Former President Clinton, noting an “astonishing turnout among evangelical Christians” in this year’s election, warned Tuesday that Democrats “cannot be nationally competitive when we don’t feel comfortable talking about our convictions.”
“I do not believe either party has a monopoly on morality or truth,” Clinton told an audience of more than 4,500 at Hamilton College in upstate New York.
He spoke one week after President Bush won re-election over Democratic Sen. John Kerry and the Republicans bolstered their majorities in the House and Senate.
“I think the current divisions are partly the fault of the people in my party for not engaging the Christian evangelical community in a serious discussion of what it would take to promote a real culture of life,” Clinton said.
While the Kerry loss has left Clinton’s wife, Sen. Hillary Rodham Clinton, as a possible front-runner for the Democratic nomination for president in 2008, both the former president and the former first lady have avoided discussing that in public.
Clinton, in discussing her future, said only: “I’ll do what I can to help Hillary, because I’m really proud of her.”
She is expected to seek re-election to the Senate in 2006.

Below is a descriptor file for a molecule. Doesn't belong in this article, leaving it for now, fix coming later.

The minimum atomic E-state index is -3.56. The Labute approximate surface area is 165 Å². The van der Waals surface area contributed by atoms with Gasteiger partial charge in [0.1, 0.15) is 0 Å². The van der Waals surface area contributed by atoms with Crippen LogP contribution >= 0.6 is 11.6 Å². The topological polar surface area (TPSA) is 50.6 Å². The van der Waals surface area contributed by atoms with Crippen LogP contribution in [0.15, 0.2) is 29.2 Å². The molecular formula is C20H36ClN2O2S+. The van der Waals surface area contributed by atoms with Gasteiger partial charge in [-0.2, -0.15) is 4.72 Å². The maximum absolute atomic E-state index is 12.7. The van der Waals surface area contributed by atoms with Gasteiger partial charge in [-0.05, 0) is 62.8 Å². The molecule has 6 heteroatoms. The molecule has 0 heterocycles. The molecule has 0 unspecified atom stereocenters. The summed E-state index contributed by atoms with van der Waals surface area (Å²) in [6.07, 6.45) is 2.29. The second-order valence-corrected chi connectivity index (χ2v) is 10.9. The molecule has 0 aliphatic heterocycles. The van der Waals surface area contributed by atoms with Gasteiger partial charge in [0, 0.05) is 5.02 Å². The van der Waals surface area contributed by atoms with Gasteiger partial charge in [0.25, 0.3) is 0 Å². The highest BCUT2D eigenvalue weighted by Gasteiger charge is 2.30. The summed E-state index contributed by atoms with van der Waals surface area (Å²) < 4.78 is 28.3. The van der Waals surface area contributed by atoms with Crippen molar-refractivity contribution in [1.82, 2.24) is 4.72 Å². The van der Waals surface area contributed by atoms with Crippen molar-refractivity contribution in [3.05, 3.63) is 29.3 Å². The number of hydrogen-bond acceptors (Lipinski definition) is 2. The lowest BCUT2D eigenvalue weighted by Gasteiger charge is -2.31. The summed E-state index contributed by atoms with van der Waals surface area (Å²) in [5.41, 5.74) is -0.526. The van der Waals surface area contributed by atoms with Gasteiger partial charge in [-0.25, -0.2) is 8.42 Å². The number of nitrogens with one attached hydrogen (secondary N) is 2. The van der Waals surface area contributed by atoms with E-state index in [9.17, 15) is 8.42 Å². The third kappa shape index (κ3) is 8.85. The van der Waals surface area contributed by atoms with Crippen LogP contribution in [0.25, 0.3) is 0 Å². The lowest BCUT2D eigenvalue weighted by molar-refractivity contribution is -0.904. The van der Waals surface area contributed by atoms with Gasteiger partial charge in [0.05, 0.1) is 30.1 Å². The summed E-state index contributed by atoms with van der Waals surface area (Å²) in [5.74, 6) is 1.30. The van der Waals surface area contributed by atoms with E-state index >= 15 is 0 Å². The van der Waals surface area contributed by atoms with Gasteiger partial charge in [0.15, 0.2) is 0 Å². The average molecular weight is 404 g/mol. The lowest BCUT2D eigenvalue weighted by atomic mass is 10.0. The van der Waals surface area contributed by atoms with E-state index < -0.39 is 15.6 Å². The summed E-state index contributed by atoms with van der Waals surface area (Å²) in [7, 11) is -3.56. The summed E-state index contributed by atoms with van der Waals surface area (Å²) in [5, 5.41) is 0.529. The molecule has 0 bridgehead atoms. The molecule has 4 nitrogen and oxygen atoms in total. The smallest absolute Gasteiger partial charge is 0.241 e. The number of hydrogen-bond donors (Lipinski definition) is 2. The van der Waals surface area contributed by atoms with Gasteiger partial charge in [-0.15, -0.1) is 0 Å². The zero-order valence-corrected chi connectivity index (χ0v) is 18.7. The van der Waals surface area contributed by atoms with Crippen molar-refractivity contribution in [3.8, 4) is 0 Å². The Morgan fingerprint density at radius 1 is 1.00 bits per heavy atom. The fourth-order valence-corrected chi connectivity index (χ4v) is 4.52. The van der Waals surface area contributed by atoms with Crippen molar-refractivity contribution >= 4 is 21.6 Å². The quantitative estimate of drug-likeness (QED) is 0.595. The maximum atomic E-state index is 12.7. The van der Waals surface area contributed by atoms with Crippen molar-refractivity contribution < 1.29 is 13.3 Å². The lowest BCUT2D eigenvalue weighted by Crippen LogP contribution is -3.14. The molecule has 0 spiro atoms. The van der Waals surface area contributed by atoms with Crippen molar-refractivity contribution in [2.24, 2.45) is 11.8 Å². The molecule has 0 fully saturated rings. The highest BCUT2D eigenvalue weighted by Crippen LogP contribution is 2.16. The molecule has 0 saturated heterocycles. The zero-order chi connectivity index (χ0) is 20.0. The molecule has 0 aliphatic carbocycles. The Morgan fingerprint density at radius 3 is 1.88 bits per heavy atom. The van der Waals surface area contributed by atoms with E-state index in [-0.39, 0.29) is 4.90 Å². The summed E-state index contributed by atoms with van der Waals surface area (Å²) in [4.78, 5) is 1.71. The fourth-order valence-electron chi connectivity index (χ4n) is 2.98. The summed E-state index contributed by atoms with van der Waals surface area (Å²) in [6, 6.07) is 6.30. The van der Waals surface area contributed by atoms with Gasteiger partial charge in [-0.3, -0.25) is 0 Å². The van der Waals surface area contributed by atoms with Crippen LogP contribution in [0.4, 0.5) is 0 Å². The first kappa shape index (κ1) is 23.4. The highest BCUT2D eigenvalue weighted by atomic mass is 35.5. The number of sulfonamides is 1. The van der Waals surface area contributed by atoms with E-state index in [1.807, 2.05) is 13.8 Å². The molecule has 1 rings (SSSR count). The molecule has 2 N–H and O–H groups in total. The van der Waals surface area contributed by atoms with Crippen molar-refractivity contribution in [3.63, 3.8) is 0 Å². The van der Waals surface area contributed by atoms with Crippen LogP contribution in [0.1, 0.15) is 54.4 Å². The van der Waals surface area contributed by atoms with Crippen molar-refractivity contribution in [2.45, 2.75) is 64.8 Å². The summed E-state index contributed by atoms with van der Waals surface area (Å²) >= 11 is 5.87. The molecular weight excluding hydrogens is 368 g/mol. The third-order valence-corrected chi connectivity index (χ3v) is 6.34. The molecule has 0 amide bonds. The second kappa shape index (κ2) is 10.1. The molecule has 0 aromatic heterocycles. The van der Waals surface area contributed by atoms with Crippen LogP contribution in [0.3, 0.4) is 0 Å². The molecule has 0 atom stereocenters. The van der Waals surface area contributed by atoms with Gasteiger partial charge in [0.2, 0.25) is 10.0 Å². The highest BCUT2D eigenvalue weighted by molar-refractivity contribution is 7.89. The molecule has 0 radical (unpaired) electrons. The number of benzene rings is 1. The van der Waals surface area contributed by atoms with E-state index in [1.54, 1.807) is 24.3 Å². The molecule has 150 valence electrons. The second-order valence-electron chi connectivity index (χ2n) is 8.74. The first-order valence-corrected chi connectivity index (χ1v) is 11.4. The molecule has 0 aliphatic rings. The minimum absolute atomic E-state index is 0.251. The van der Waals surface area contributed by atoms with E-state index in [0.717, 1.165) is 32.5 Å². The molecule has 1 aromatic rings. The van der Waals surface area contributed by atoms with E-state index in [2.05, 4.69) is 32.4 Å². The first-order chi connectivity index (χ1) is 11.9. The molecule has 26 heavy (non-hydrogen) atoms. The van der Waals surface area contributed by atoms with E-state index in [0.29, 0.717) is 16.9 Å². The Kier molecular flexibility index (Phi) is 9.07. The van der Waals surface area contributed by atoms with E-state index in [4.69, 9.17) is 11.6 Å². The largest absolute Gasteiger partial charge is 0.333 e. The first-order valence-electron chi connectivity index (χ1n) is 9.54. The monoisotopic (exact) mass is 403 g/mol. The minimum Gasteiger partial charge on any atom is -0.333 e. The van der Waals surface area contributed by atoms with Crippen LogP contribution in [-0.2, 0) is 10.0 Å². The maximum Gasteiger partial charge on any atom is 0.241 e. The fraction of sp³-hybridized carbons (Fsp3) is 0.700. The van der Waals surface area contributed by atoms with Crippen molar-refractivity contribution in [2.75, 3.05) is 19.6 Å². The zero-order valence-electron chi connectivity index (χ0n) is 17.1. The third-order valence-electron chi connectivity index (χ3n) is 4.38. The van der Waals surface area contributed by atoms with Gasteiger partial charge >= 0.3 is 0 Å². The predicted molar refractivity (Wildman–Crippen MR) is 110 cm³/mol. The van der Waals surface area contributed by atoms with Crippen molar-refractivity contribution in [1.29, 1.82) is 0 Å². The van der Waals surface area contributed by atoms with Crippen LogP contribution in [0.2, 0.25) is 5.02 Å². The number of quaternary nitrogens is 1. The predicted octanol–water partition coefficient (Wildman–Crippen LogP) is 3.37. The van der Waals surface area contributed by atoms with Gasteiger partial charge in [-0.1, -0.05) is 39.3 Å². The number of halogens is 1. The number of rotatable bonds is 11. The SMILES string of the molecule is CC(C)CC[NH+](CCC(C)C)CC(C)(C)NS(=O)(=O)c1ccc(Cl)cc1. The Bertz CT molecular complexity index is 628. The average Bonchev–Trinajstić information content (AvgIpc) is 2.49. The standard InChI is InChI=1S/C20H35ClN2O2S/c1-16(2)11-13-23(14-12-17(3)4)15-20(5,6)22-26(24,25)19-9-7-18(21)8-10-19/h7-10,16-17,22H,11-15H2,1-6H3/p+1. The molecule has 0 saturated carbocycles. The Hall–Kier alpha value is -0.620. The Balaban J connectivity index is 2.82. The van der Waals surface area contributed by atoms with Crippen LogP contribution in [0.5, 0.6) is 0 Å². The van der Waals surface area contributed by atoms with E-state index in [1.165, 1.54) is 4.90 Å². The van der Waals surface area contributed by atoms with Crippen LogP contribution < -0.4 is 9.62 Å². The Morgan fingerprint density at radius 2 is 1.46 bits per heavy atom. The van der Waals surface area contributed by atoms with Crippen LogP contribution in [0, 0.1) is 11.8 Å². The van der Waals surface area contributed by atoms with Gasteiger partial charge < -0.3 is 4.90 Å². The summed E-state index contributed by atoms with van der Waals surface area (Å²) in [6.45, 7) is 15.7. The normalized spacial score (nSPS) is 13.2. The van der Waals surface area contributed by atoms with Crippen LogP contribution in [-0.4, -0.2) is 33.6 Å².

Harsh words for tax cuts
The former president spent most of his more than one-hour talk looking back at the election and the problems he said still face the nation and the world.
He had harsh words for Bush’s tax cuts in the face of rising national debt that he had successfully reduced while president.
“The current policy has turned me into a raving right-winger on budget stuff,” he said with a laugh.
The former president also discussed how his life changed after his quadruple bypass surgery Sept. 6.
“It made me feel once again overwhelmingly grateful because one more time I got another chance at life. ... It’s a gift. Every day is something I had no right to,” Clinton said.
On Friday, in a speech in New York City, Clinton said the Democratic Party needs to rework its image. He attributed Kerry’s loss to the Democrats’ failure to combat how they were portrayed by Republicans to rural and small-town America.
“If we let people believe that our party doesn’t believe in faith and family, doesn’t believe in work and freedom, that’s our fault,” he said.